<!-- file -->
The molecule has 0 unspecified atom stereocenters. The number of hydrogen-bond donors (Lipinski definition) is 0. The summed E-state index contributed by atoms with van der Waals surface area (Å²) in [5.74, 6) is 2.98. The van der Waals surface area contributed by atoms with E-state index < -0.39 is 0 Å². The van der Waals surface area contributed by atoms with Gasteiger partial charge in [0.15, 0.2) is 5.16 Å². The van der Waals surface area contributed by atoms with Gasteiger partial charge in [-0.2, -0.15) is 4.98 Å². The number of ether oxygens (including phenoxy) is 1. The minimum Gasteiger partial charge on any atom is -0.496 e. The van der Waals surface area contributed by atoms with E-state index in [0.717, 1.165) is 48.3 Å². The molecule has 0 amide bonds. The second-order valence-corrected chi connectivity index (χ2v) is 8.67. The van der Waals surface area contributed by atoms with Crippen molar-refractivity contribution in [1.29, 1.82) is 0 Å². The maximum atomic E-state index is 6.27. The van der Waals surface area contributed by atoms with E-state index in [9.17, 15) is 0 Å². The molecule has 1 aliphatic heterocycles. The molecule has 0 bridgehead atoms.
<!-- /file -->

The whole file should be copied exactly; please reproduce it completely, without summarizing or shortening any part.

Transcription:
The molecule has 0 unspecified atom stereocenters. The number of hydrogen-bond donors (Lipinski definition) is 0. The summed E-state index contributed by atoms with van der Waals surface area (Å²) in [5.74, 6) is 2.98. The van der Waals surface area contributed by atoms with E-state index < -0.39 is 0 Å². The van der Waals surface area contributed by atoms with Gasteiger partial charge in [0.15, 0.2) is 5.16 Å². The van der Waals surface area contributed by atoms with Gasteiger partial charge in [-0.2, -0.15) is 4.98 Å². The number of ether oxygens (including phenoxy) is 1. The minimum Gasteiger partial charge on any atom is -0.496 e. The van der Waals surface area contributed by atoms with E-state index in [0.717, 1.165) is 48.3 Å². The molecule has 0 amide bonds. The second-order valence-corrected chi connectivity index (χ2v) is 8.67. The van der Waals surface area contributed by atoms with Crippen molar-refractivity contribution in [1.29, 1.82) is 0 Å². The maximum atomic E-state index is 6.27. The van der Waals surface area contributed by atoms with E-state index in [9.17, 15) is 0 Å². The molecule has 1 aliphatic heterocycles. The molecule has 0 bridgehead atoms.